By Lisa Fischer | Photography by Jamison Mosley
Henry David Thoreau once said, “Many people go fishing all of their lives without knowing that it is not fish they are after.” It’s the lure of the lure that brings people to the water. And Arkansas has plenty of natural resources to fulfill that hankering. I found myself in a boat on the Little Red River the first Saturday in February, and I’m glad I took the bait.
Travelers come from all over to test the pristine waters where brown, rainbow and cutthroat fish are plentiful. I was able to find out first-hand the magic of these waters during my very first (yes, you read that right) fishing expedition. Three other women and I took to the river, including AY Publisher Heather Baker, and we are hooked – pardon the pun. It was a chilly February day in the foot of the Ozark Mountains between Heber Springs and Pangburn where our two guides took us. A representative from AGFC joined us, and she, too, was relatively new to fly-fishing, which is what we are certain we mastered. We gals giggled when we realized that we didn’t have to wear waders and stand in the middle of the river like Brad Pitt did in the film A River Runs Through It.
The weather was mild for our trip; two of us had never been fishing, the other two grew up fishing. The river is kind to first-timers, which is why we were able to catch fish easily all morning. The limit is five. When we were told by our guide, Jamie Rouse of Rouse Fly Fishing (rouseflyfishing.com) that the world record for brown trout was caught on this very river in 1992 and then was beat out in 2009, we really thought we would walk away as “winner, winner, rainbow trout dinner.” Most of the ones we caught were approximately five to eight pounds, which is the average for the waters but AGFC says, “a 20 pounder isn’t out of the question.” The world record was – (I hope you’re sitting down) – a 40-pound fish.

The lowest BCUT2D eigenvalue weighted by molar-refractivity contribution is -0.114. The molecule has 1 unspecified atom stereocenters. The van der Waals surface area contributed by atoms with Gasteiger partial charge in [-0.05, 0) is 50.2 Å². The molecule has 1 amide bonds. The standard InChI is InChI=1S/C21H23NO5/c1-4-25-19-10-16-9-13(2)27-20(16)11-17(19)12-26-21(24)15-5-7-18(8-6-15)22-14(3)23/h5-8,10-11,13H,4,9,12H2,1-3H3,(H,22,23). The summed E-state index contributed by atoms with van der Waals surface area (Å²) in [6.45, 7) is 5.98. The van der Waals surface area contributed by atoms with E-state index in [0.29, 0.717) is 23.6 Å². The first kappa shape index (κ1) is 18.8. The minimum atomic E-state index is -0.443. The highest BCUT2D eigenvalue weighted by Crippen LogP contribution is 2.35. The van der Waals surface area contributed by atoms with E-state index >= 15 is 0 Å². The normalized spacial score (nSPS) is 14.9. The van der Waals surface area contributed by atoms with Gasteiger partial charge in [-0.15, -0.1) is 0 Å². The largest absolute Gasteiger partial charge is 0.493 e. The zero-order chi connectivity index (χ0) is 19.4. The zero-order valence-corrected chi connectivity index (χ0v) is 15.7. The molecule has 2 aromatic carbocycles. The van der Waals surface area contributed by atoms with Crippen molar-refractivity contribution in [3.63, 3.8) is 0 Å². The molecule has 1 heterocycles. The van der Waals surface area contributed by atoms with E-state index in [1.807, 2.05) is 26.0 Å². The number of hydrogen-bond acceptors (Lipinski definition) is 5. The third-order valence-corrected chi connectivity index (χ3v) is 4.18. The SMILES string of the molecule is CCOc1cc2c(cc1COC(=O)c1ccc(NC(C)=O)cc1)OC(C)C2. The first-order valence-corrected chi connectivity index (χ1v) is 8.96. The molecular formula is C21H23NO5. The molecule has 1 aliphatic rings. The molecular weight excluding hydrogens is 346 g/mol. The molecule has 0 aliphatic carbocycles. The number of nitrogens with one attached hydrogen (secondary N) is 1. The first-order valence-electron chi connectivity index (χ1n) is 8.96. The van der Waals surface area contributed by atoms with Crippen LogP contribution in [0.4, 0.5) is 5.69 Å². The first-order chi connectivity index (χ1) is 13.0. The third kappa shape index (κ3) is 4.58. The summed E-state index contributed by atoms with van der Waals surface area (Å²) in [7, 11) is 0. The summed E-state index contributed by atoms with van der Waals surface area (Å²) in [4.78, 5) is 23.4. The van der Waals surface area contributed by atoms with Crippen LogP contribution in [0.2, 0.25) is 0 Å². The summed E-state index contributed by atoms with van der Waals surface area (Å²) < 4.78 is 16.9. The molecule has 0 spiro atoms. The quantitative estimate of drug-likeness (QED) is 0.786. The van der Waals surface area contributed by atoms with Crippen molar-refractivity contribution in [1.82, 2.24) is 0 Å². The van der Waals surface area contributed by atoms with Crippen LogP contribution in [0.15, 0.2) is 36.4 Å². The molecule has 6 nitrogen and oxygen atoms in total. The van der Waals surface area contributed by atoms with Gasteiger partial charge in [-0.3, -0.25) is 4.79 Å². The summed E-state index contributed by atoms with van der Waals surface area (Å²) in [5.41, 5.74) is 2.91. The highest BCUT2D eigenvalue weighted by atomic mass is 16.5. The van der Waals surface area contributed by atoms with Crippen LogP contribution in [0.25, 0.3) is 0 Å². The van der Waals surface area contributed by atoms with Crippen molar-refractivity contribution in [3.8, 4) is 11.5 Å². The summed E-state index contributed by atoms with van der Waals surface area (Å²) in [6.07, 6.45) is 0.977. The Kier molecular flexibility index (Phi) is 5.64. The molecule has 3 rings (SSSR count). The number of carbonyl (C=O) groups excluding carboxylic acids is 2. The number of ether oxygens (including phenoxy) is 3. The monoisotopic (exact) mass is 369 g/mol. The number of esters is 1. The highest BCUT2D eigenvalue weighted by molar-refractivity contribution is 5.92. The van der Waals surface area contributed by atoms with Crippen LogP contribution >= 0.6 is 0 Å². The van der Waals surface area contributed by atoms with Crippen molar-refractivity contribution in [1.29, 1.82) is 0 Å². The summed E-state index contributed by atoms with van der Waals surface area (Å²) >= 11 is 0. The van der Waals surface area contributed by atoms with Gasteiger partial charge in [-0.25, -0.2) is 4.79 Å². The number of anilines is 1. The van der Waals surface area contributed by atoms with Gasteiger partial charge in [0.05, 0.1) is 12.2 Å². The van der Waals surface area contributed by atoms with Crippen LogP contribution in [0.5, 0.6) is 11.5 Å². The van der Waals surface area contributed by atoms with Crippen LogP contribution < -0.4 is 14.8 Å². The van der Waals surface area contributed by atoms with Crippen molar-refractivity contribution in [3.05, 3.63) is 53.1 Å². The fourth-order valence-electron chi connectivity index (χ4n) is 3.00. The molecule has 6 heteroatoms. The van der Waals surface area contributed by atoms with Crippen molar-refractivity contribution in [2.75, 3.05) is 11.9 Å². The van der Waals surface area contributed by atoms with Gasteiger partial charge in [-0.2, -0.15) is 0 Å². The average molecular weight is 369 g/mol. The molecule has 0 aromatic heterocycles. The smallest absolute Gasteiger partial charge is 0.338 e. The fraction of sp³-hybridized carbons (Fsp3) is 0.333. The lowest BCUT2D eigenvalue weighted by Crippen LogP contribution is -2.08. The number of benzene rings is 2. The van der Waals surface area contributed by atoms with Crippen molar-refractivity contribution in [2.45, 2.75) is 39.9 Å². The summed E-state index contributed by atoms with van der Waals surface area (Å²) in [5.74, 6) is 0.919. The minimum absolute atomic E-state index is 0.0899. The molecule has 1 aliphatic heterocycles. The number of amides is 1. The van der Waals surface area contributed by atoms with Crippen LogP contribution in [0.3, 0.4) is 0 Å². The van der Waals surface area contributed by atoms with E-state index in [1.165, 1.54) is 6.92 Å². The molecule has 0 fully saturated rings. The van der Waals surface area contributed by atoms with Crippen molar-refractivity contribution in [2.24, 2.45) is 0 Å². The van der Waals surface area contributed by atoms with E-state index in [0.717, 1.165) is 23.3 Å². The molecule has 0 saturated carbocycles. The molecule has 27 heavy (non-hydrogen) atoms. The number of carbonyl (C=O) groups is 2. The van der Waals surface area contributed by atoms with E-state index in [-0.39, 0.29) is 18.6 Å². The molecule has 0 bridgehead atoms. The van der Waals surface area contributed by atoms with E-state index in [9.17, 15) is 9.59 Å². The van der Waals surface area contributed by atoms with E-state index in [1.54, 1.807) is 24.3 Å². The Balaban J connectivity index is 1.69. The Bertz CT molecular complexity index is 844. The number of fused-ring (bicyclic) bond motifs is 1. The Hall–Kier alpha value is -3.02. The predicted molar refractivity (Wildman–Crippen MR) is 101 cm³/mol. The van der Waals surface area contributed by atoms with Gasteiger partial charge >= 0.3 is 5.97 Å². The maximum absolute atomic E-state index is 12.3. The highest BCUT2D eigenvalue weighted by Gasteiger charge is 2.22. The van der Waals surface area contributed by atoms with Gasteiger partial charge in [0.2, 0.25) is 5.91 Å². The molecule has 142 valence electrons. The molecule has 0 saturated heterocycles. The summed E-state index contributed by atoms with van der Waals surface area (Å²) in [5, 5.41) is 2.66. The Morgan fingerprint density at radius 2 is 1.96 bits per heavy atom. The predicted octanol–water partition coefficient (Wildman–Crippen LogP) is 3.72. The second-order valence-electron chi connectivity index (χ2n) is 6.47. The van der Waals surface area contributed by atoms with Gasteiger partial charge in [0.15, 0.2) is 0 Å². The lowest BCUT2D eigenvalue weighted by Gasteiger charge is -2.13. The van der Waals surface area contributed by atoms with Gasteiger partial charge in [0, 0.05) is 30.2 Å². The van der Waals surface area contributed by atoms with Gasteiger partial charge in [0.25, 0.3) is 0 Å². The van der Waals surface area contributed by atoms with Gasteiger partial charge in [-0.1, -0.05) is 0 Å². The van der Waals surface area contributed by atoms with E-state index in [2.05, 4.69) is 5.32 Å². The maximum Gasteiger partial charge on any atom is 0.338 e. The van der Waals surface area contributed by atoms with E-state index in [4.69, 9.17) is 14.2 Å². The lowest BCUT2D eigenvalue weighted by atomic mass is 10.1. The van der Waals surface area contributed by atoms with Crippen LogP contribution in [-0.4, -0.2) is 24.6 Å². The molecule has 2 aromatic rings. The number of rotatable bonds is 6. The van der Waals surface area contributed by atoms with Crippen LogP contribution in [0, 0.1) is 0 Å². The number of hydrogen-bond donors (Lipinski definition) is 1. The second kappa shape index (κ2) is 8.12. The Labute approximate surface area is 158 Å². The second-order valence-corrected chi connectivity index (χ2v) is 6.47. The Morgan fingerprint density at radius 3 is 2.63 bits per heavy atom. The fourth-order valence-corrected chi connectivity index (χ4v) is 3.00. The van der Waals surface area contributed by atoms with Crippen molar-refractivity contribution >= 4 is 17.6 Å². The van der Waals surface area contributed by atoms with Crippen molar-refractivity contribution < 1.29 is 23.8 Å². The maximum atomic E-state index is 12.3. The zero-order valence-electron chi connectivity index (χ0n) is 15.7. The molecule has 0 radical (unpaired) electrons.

As far as getting women on the river, just do it. Fly fishing, Rouse says, is the perfect sport for women. He and his wife are both guides, and he says that “women do great with fly fishing because it’s not a sport of strength but timing and rhythm. Women don’t have a lot of bad habits. It’s a clean slate where they pick up on it really fast. The cast itself is an art and quite addictive.”
Rouse, along with fellow guide Lowell Myers of Sore Lip ‘Em All Guide Service (sorelipemall.com), instructed us in the art of “10 and 2.” They both told us to bring the pole back to the 2 o’clock position in the air and cast it to the 10 o’clock position. It’s a dead stop. The line would cast in the water, and then we would wait. It was fun to watch the bobber submerge even a slight bit, and then we would “strip” our line by pulling in the slack.
We squealed with delight at every single one we caught! And the guides were so encouraging as we pulled the fish off the hook, and they got it ready for the next cast. A benefit of fly fishing is no live bait. But again, Rouse was the one who did those things. We were busy eating our snacks on the river. Yes, we brought snacks. We packed chicken salad sandwiches on croissants (nothing says “roughing it” on the Little Red River quite like French pastries), mixed nuts and Perrier. I mean, doesn’t everyone do this?